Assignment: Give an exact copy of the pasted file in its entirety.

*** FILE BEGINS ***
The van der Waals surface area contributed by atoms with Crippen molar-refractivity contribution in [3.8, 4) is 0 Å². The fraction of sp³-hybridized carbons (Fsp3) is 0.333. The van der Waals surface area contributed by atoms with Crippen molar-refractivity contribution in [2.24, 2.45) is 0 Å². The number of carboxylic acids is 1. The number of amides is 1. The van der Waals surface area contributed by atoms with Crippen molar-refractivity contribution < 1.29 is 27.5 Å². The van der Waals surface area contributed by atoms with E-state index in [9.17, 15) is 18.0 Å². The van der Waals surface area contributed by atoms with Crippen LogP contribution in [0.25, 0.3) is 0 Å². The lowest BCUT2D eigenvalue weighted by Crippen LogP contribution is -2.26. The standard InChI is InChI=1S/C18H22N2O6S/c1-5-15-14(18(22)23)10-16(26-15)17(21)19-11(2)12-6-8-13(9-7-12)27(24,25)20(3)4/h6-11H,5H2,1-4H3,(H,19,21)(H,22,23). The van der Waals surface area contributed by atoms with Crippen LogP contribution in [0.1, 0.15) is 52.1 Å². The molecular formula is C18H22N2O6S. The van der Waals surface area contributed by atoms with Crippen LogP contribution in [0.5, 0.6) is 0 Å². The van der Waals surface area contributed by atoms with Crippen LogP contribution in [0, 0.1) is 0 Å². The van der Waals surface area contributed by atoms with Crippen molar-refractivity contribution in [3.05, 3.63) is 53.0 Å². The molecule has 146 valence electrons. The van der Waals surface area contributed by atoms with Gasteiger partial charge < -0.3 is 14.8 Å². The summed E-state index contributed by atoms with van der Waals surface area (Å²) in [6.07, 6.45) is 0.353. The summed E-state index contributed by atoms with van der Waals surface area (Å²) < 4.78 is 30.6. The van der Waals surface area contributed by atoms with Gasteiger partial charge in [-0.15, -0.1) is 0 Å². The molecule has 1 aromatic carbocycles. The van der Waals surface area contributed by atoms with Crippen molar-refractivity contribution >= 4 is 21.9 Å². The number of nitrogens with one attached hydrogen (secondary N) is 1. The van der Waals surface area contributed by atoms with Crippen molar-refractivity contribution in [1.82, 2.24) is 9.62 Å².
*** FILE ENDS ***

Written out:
The van der Waals surface area contributed by atoms with Crippen molar-refractivity contribution in [3.8, 4) is 0 Å². The fraction of sp³-hybridized carbons (Fsp3) is 0.333. The van der Waals surface area contributed by atoms with Crippen molar-refractivity contribution in [2.24, 2.45) is 0 Å². The number of carboxylic acids is 1. The number of amides is 1. The van der Waals surface area contributed by atoms with Crippen molar-refractivity contribution < 1.29 is 27.5 Å². The van der Waals surface area contributed by atoms with E-state index in [9.17, 15) is 18.0 Å². The van der Waals surface area contributed by atoms with Crippen LogP contribution in [0.25, 0.3) is 0 Å². The lowest BCUT2D eigenvalue weighted by Crippen LogP contribution is -2.26. The standard InChI is InChI=1S/C18H22N2O6S/c1-5-15-14(18(22)23)10-16(26-15)17(21)19-11(2)12-6-8-13(9-7-12)27(24,25)20(3)4/h6-11H,5H2,1-4H3,(H,19,21)(H,22,23). The van der Waals surface area contributed by atoms with Crippen LogP contribution in [0.1, 0.15) is 52.1 Å². The molecular formula is C18H22N2O6S. The van der Waals surface area contributed by atoms with Crippen LogP contribution in [0.5, 0.6) is 0 Å². The van der Waals surface area contributed by atoms with Crippen LogP contribution in [0, 0.1) is 0 Å². The van der Waals surface area contributed by atoms with Crippen molar-refractivity contribution in [3.05, 3.63) is 53.0 Å². The molecule has 146 valence electrons. The van der Waals surface area contributed by atoms with Gasteiger partial charge < -0.3 is 14.8 Å². The summed E-state index contributed by atoms with van der Waals surface area (Å²) in [6.07, 6.45) is 0.353. The summed E-state index contributed by atoms with van der Waals surface area (Å²) < 4.78 is 30.6. The van der Waals surface area contributed by atoms with Gasteiger partial charge in [-0.15, -0.1) is 0 Å². The molecule has 1 aromatic carbocycles. The van der Waals surface area contributed by atoms with Crippen molar-refractivity contribution >= 4 is 21.9 Å². The number of nitrogens with one attached hydrogen (secondary N) is 1. The van der Waals surface area contributed by atoms with Crippen molar-refractivity contribution in [1.82, 2.24) is 9.62 Å².